For most of the history of mankind, time has been marked by the 24-hour day/night cycle (with some alterations made for convenience as the seasons change). The cycle is governed by the speed at which the planet spins on its axis. Because of that, the length of a day has become the standard by which time is marked—each day lasts approximately 86,400 seconds. The day/night cycle is remarkably consistent despite the fact that it actually varies slightly on a regular basis.
Several decades ago, the development of atomic clocks began allowing scientists to record the passage of time in incredibly small increments, in turn, allowing for measuring the length of a given day down to the millisecond. And that has led to the discovery that the spin of the planet is actually far more variable than once thought. Since such measurements began, scientists have also found that the Earth was slowing its spin very gradually (compensated by the insertion of a leap second now and then)—until this past year, when it began spinning faster—so much so that some in the field have begun to wonder if a negative leap negative second might be needed this year, an unprecedented suggestion. Scientists also noted that this past summer, on July 19, the shortest day ever was recorded—it was 1.4602 milliseconds shorter than the standard.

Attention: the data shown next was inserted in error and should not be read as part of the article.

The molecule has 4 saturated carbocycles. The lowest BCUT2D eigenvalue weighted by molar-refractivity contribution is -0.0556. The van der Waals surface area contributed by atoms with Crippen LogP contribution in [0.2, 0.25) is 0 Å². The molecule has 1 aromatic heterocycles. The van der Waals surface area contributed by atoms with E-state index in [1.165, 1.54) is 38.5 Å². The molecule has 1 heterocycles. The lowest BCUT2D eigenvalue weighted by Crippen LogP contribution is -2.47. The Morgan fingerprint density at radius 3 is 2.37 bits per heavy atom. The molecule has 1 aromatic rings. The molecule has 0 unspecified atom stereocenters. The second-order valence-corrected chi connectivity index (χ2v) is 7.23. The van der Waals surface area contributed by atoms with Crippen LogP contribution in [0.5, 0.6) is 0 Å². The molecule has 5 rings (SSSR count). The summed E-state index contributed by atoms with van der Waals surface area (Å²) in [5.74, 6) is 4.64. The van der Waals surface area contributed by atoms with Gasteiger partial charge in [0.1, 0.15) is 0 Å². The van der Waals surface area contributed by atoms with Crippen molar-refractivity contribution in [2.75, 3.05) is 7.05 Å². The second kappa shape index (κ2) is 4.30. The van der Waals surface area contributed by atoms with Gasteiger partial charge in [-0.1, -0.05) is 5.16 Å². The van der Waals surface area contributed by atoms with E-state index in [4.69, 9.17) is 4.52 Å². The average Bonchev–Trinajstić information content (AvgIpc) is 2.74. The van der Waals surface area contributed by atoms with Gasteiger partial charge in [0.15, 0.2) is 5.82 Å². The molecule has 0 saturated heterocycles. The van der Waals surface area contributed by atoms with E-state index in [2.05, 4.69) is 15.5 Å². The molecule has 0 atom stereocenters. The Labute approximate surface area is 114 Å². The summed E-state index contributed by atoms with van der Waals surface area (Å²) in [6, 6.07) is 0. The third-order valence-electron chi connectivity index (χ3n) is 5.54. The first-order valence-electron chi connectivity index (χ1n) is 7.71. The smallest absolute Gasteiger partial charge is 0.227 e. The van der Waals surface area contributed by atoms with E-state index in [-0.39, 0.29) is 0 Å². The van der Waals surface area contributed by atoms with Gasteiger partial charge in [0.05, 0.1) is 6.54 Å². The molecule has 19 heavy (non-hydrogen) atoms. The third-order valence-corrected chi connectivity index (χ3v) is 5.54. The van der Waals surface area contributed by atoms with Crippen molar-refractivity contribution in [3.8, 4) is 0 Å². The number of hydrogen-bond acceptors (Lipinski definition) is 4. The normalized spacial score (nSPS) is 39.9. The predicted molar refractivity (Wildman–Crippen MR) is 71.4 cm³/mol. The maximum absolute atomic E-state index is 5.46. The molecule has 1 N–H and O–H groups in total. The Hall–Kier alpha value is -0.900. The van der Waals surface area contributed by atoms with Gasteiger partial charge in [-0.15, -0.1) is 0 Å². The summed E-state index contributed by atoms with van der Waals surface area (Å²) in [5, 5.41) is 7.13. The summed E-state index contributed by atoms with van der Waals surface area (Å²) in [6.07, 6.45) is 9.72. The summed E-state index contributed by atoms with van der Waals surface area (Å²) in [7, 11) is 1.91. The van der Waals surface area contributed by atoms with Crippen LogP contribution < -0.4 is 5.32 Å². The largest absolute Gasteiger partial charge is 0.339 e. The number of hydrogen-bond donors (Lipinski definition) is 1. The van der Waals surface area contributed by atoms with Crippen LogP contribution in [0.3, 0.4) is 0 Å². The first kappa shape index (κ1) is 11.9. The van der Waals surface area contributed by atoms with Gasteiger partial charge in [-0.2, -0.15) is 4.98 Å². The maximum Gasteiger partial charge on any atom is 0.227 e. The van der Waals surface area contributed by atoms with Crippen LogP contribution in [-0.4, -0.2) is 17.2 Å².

Planetary scientists are not concerned about the new finding; they have learned that there are many factors that have an impact on planetary spin—including the moon's pull, snowfall levels and mountain erosion. They also have begun wondering if global warming might push the Earth to spin faster as the snow caps and high-altitude snows begin disappearing. Computer scientists, on the other hand, are somewhat concerned about the shifting spin speed—so much of modern technology is based on what they describe as "true time." Adding a negative leap second could lead to problems, so some have suggested shifting the world's clocks from solar time to atomic time.